They are not the smartest dog but are very close to it, and can't do enough for their masters and are easily trained. The life span of the dog in your story also comes as no suprise as I believe one attained the record of 29 years for any dog breed back in the 30's sometime. Named "bluey" for some reason I believe:)

  29. Muddy Waters,
    Thank you so much for stopping by and for your informative comments. We over here really apperciate the Aussie loan of such a grand animal. They are really gaining in popularity over here. This post gets almost more hits than all my other ones combined.
    Thanks again for stopping by.

  30. Hi, very interesting post, greetings from Greece!

  31. I love this story! I'm so glad you gave her a chance. It sounds like she and the dog were very happy.

  32. Hi Pattie I have 2 Blue Heelers and live in the city. The first dog was a pup from a breeder, the second was a rescue dog that had been abused. Kimba Roux the female was the runt of the litter she was 8 weeks when we got her. Jaxie is the male he was an angry dog at first he even attacked me and bit my face. After showing him firmly who was boss, Jax has become a wonderful companion. We got the heelers because my wife had a heeler as a child. I would never have another breed of dog. the heelers are the best and their loyalty is unreal. Thankyou for the wonderful story.

  33. Patti,
    we just lost our dear friend, Shadow 2 weeks ago, she was 14 1/2
    I am currently writing her story,
    enclosed is a poem I wrote two her
    a few days after her death. I loved your story and had to borrow a hankerchief.
    In a season and a day
    when my step has slowed, my beard is grey,
    you left my side, on Sunday last,
    our years went by much to fast.
    I met you first, on a Sunday, I believe,
    our life together, I never would perceive,
    to be all it was, in every way,
    an adventure and a joy, every day.
    You never needed to be taught,
    your transgressions came to naught.
    Your only desire was to be by our side,
    whether sitting or standing, or going for a ride.
    We walked together, the high mountain trail,
    usually we were watching, your stubby white tail.
    We waded in rivers and streams and waters galore,
    and always, you were ready for more.
    All who met you, were greeted by your smiles,
    and your friends were scattered over many miles.
    You were loyal and true to the end,
    I will always love you my beautiful friend.
    Your last months were racked with discomfort and pain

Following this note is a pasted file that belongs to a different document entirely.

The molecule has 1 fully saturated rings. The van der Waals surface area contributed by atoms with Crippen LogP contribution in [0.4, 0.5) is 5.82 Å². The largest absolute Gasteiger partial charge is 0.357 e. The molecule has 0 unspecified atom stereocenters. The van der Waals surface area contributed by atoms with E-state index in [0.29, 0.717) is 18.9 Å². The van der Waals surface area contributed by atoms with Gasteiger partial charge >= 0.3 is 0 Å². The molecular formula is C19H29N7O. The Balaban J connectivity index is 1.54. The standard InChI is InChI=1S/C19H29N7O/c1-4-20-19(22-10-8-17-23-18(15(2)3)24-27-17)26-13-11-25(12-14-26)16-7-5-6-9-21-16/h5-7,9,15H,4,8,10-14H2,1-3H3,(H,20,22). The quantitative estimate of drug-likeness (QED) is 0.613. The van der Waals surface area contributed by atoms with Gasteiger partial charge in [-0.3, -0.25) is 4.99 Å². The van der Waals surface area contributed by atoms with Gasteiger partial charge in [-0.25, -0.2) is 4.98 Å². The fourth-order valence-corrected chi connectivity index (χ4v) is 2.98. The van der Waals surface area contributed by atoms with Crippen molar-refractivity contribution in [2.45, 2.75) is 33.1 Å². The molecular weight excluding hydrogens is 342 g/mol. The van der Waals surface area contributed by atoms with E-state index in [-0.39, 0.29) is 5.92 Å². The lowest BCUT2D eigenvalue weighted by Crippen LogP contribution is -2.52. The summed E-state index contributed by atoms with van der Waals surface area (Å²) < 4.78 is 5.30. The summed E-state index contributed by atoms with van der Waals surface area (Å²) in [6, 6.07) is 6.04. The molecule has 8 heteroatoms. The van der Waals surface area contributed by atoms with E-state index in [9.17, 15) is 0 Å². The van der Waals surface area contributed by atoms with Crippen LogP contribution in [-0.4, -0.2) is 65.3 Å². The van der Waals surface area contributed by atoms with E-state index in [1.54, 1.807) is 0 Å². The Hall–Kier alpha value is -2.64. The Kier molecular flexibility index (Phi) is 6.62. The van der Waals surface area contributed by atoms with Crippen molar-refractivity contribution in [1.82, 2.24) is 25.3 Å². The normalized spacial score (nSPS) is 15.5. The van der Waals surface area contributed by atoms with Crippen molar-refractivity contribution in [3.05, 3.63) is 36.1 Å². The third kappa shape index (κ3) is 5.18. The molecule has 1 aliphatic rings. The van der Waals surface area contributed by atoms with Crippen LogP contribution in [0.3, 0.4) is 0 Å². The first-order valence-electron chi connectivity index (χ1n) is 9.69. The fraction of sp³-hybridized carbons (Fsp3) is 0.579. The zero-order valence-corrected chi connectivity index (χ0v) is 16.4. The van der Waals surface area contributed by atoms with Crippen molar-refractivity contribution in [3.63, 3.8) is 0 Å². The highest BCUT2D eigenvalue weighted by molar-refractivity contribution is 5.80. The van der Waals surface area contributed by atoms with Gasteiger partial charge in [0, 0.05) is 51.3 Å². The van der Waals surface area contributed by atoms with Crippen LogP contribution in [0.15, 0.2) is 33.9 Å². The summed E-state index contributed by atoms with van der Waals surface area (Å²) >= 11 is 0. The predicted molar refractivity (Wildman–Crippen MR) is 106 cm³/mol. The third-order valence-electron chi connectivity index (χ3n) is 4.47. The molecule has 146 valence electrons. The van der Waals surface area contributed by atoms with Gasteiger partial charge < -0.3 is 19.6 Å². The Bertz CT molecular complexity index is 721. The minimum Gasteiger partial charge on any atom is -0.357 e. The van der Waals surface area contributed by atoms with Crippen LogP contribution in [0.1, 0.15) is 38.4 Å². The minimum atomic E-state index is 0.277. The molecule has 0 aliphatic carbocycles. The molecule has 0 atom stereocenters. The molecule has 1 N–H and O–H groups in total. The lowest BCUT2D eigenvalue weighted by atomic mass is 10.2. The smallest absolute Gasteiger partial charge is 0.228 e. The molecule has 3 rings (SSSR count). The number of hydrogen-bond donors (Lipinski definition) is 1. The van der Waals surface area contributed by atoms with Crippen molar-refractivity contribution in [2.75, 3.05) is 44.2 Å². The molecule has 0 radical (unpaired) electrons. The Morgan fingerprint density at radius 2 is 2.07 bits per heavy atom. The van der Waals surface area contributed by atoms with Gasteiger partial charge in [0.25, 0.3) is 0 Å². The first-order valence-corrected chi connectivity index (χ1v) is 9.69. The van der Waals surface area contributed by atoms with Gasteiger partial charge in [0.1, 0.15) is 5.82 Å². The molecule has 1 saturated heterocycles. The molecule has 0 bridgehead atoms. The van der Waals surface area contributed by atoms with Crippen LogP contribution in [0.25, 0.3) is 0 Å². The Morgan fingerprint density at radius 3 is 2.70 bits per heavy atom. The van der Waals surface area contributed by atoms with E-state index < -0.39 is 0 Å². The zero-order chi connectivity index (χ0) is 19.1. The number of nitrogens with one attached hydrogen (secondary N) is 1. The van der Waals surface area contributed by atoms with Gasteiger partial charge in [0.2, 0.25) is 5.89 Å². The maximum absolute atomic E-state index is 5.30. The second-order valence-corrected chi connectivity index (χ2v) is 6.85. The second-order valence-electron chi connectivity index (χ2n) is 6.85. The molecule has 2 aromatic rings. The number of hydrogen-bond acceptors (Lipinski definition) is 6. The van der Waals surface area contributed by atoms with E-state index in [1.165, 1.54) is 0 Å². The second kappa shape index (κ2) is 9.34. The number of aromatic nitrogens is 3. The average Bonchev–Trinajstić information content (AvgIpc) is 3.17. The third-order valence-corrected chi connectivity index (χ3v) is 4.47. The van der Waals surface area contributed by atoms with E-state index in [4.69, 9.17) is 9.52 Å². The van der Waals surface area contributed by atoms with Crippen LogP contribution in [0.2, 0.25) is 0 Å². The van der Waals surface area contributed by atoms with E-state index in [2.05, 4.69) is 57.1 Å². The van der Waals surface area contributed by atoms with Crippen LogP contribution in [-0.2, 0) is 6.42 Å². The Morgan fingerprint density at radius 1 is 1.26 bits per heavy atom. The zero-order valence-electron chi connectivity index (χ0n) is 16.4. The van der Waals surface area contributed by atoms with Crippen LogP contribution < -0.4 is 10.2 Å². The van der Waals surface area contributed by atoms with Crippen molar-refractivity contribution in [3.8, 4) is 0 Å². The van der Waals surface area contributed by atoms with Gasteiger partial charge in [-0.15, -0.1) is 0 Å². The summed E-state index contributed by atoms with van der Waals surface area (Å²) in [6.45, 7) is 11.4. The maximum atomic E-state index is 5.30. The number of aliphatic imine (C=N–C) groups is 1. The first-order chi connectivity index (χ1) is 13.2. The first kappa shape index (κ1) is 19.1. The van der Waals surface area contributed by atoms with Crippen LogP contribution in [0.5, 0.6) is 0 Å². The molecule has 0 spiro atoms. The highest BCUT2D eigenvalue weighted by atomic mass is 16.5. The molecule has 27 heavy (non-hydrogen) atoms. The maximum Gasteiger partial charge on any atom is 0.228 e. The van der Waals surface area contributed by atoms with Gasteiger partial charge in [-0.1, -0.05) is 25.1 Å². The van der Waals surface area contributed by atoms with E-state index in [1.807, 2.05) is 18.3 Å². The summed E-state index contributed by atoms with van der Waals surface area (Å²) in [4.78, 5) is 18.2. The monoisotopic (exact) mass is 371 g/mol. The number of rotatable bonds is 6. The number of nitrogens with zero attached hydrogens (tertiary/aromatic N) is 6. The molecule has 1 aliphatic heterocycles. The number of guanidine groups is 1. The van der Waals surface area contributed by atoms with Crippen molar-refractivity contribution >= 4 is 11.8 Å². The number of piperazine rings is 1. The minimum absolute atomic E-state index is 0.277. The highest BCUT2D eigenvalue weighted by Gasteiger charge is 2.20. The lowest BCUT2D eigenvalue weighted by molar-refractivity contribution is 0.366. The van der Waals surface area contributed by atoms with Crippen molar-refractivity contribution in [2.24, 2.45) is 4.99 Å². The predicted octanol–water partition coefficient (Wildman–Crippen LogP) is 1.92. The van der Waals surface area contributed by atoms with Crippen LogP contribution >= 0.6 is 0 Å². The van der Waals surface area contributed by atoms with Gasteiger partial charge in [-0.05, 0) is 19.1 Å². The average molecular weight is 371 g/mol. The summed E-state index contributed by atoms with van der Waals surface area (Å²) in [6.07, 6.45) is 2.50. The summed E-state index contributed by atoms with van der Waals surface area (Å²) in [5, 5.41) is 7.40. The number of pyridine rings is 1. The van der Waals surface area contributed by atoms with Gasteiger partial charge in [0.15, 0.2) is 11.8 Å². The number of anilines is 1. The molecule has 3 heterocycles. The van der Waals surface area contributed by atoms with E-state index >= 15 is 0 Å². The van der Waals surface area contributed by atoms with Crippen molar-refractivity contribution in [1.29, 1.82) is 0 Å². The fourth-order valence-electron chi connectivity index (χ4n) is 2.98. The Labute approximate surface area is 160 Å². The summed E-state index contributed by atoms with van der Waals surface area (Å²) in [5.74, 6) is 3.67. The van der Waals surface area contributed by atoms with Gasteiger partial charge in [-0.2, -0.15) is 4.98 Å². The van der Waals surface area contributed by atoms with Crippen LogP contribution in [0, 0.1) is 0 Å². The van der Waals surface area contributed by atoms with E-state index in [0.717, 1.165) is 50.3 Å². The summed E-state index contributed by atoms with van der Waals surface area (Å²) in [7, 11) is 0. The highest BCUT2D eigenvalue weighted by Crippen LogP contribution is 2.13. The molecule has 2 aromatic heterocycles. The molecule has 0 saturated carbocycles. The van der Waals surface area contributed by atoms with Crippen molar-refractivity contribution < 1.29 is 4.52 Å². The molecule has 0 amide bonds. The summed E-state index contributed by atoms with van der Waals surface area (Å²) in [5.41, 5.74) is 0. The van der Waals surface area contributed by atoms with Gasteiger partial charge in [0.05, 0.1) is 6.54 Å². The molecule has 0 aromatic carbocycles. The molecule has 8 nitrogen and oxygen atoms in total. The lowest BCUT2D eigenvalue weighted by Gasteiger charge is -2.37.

but if we called, "Come Shadow" you were always game.
    You would struggle to your feet and limp to the door
    always ready to go once more.
    But at last the pain became to much to bear,
    Life sometimes, just isn't too fair.
    So, we lay down with you, with tears in our eyes,
    with our arms 'round you, and our throats strained and dry
    we watched you slip away, to herd those cows in the sky.
    we still call your name each day gone by,
    and hope your are happy, well fed, and your head is dry.
    If some day we will meet again,
    watch for me, my sweet little friend.

  34. I have a blue heeler too, and shes also the runt. her name is Thief, for two reasons. the first is that her mothers owners called her that because she had to steal her food to get any, being smaller than her many siblings. the secound reason is that i kept her name that way because she stole my heart. she just turned seven a in october,and is the most amazing thing on earth. she is my best friend, and is alwaise there when i have to cry. she never tires of going for walks on the trails at hueston woods (ohio) and true to her name she still steals her food from the bowl, even though she has only our other blue heeler (Syndy) for competition.
    anyway im saying all this to tell everyone that blue heelers live on average about 20 years, so they are lifelong friends, they generally attach themselvs to one person, but they still love everyone unconditionally, and even an 8 year old girl (thats how old i was when i got her) can train one. they live to please, and will even attack an angry bull to keep you safe. (thief did this one day, most likely saving my life) if you get one, please, for the love of god, treat them like family, because thats all they want to be.

  35. Hi – Will you please post a link to your Blog at The Australian Cattle Dog Community? Our members will love it.
    Members include: ACD Owners, Breeders, Trainers, Rescues and Lovers.
    It's easy to do, just cut and paste the link and it automatically links back to your website...
    You can also add Photos, Videos, Rescues and Classifieds if you like.
    Email me if you need any help or would like me to do it for you.
    The Australian Cattle Dog Community:
    James Kaufman, Editor